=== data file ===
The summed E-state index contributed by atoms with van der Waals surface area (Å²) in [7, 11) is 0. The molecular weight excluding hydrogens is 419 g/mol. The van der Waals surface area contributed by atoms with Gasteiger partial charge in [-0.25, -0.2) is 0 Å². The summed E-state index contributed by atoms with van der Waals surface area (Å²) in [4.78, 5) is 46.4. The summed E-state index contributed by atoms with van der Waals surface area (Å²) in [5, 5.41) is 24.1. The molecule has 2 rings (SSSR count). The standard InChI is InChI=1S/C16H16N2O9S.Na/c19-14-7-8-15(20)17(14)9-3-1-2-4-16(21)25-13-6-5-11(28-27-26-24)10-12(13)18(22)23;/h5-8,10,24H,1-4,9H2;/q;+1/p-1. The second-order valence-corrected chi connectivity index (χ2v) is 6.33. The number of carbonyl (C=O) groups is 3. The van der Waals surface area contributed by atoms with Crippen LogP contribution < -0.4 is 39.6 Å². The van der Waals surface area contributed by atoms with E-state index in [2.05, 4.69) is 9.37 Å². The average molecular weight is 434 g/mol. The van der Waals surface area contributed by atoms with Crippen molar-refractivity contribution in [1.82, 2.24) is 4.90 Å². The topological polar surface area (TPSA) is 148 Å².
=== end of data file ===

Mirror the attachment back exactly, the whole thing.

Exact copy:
The summed E-state index contributed by atoms with van der Waals surface area (Å²) in [7, 11) is 0. The molecular weight excluding hydrogens is 419 g/mol. The van der Waals surface area contributed by atoms with Gasteiger partial charge in [-0.25, -0.2) is 0 Å². The summed E-state index contributed by atoms with van der Waals surface area (Å²) in [4.78, 5) is 46.4. The summed E-state index contributed by atoms with van der Waals surface area (Å²) in [5, 5.41) is 24.1. The molecule has 2 rings (SSSR count). The standard InChI is InChI=1S/C16H16N2O9S.Na/c19-14-7-8-15(20)17(14)9-3-1-2-4-16(21)25-13-6-5-11(28-27-26-24)10-12(13)18(22)23;/h5-8,10,24H,1-4,9H2;/q;+1/p-1. The second-order valence-corrected chi connectivity index (χ2v) is 6.33. The number of carbonyl (C=O) groups is 3. The van der Waals surface area contributed by atoms with Crippen LogP contribution < -0.4 is 39.6 Å². The van der Waals surface area contributed by atoms with E-state index in [2.05, 4.69) is 9.37 Å². The average molecular weight is 434 g/mol. The van der Waals surface area contributed by atoms with Crippen molar-refractivity contribution in [1.82, 2.24) is 4.90 Å². The topological polar surface area (TPSA) is 148 Å².